Toyota reportedly dedicated the majority of the space to the driver.
With room for only two occupants, the new BMW Z4 doesn't appear to be the most spacious vehicle coming to the market, but a new report indicates that its platform-mate, the Toyota Supra might be even more cramped – especially for the passenger. According to Car, the Toyota team has dedicated a majority of the tiny space for the driver.
Spy shots of the new Supra (galleries below) indicate that the cabin looks a whole lot like the new Z4. There's a similar digital instrument panel, and the center portion of the cabin appears nearly identical, including a rectangular infotainment screen, similarly shaped gearshift, and a dial for controlling the infotainment system.
Gallery: Toyota Supra Interior Spy Photos
If this report is true, and Toyota is opting for a driver-focused layout, it doesn't appear that the setup has the cockpit-like setup of the previous-gen Supra (below). In that vehicle, the dashboard wrapped around the driver in a design that evoked a fighter plane.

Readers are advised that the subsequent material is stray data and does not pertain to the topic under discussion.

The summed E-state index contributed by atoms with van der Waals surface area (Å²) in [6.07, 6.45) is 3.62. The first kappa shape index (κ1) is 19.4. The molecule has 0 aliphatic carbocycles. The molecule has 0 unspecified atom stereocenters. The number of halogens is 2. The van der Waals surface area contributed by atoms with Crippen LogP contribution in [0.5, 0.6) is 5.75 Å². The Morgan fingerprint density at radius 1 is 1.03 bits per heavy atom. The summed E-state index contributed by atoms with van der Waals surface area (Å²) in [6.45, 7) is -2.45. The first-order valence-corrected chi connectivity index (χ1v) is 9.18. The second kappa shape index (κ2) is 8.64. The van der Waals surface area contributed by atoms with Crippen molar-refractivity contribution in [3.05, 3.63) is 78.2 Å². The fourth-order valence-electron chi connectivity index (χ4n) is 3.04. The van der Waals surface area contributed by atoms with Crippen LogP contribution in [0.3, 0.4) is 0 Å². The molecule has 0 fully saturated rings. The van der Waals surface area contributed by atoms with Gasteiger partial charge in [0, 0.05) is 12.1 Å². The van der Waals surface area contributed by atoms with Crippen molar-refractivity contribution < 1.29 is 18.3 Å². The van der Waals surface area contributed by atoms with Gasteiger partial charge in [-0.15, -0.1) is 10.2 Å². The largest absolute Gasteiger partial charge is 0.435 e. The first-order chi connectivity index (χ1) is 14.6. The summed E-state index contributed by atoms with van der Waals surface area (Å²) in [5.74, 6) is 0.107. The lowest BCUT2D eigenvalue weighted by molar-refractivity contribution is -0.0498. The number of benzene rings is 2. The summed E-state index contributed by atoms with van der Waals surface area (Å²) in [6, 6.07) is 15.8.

Now that the Z4 is here, it's just a matter of time for the new Supra to have an official unveiling. We already know quite a few details about the coupe, though. Dynamically, the wheelbase is shorter than the Toyota 86 but with a wider track. Plus, body rigidity is on par with the Lexus LFA supercar. The weight would be roughly 3,306 pounds (1,500 kilograms). The base engine would be a BMW-sourced 2.0-liter turbocharged four-cylinder with around 262 horsepower (195 kilowatts). Customers can upgrade to a 3.0-liter inline six from BMW with 335 hp (250 kW). Both mills would come with an eight-speed automatic, and sadly current reports indicate no availability of a manual gearbox. The model's chief designer hints that a more hardcore version is in the planning stages, too.
A rumor suggests the Supra costs $63,500 in the United States, but it's not clear whether this figure refers to the four-cylinder or inline-six-powered version. As a comparison, an automatic-gearbox-equipped 1998 Supra Turbo – that last model year it was available in the United States – had a base price of $38,778, according to Auto Trader, which is the equivalent of $60,622.14 in modern money.